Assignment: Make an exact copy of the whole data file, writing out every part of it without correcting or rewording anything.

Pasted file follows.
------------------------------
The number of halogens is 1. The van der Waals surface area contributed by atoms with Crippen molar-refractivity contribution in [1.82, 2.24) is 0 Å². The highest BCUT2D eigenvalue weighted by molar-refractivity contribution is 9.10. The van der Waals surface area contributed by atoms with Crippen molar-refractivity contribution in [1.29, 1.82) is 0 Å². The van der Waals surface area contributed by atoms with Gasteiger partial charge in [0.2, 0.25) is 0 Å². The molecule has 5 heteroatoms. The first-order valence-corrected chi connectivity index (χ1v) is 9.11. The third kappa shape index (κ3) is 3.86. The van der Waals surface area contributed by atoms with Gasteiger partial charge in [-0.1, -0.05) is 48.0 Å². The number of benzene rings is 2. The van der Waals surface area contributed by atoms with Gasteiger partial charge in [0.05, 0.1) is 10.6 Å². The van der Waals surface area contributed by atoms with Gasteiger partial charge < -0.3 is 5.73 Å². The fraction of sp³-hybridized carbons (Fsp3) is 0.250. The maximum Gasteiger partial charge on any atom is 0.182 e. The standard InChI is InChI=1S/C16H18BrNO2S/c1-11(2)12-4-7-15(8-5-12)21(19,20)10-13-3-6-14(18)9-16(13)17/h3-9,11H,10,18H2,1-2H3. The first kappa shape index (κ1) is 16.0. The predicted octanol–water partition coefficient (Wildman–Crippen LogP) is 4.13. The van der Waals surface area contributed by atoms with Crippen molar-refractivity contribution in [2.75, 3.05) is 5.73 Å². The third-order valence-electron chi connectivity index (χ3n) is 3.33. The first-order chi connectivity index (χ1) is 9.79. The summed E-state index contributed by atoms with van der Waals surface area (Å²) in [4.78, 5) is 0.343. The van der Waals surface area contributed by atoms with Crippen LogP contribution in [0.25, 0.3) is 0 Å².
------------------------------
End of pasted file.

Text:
The number of halogens is 1. The van der Waals surface area contributed by atoms with Crippen molar-refractivity contribution in [1.82, 2.24) is 0 Å². The highest BCUT2D eigenvalue weighted by molar-refractivity contribution is 9.10. The van der Waals surface area contributed by atoms with Crippen molar-refractivity contribution in [1.29, 1.82) is 0 Å². The van der Waals surface area contributed by atoms with Gasteiger partial charge in [0.2, 0.25) is 0 Å². The molecule has 5 heteroatoms. The first-order valence-corrected chi connectivity index (χ1v) is 9.11. The third kappa shape index (κ3) is 3.86. The van der Waals surface area contributed by atoms with Gasteiger partial charge in [-0.1, -0.05) is 48.0 Å². The number of benzene rings is 2. The van der Waals surface area contributed by atoms with Gasteiger partial charge in [0.05, 0.1) is 10.6 Å². The van der Waals surface area contributed by atoms with Gasteiger partial charge < -0.3 is 5.73 Å². The fraction of sp³-hybridized carbons (Fsp3) is 0.250. The maximum Gasteiger partial charge on any atom is 0.182 e. The standard InChI is InChI=1S/C16H18BrNO2S/c1-11(2)12-4-7-15(8-5-12)21(19,20)10-13-3-6-14(18)9-16(13)17/h3-9,11H,10,18H2,1-2H3. The first kappa shape index (κ1) is 16.0. The predicted octanol–water partition coefficient (Wildman–Crippen LogP) is 4.13. The van der Waals surface area contributed by atoms with Crippen molar-refractivity contribution in [2.75, 3.05) is 5.73 Å². The third-order valence-electron chi connectivity index (χ3n) is 3.33. The first-order chi connectivity index (χ1) is 9.79. The summed E-state index contributed by atoms with van der Waals surface area (Å²) in [4.78, 5) is 0.343. The van der Waals surface area contributed by atoms with Crippen LogP contribution in [0.25, 0.3) is 0 Å².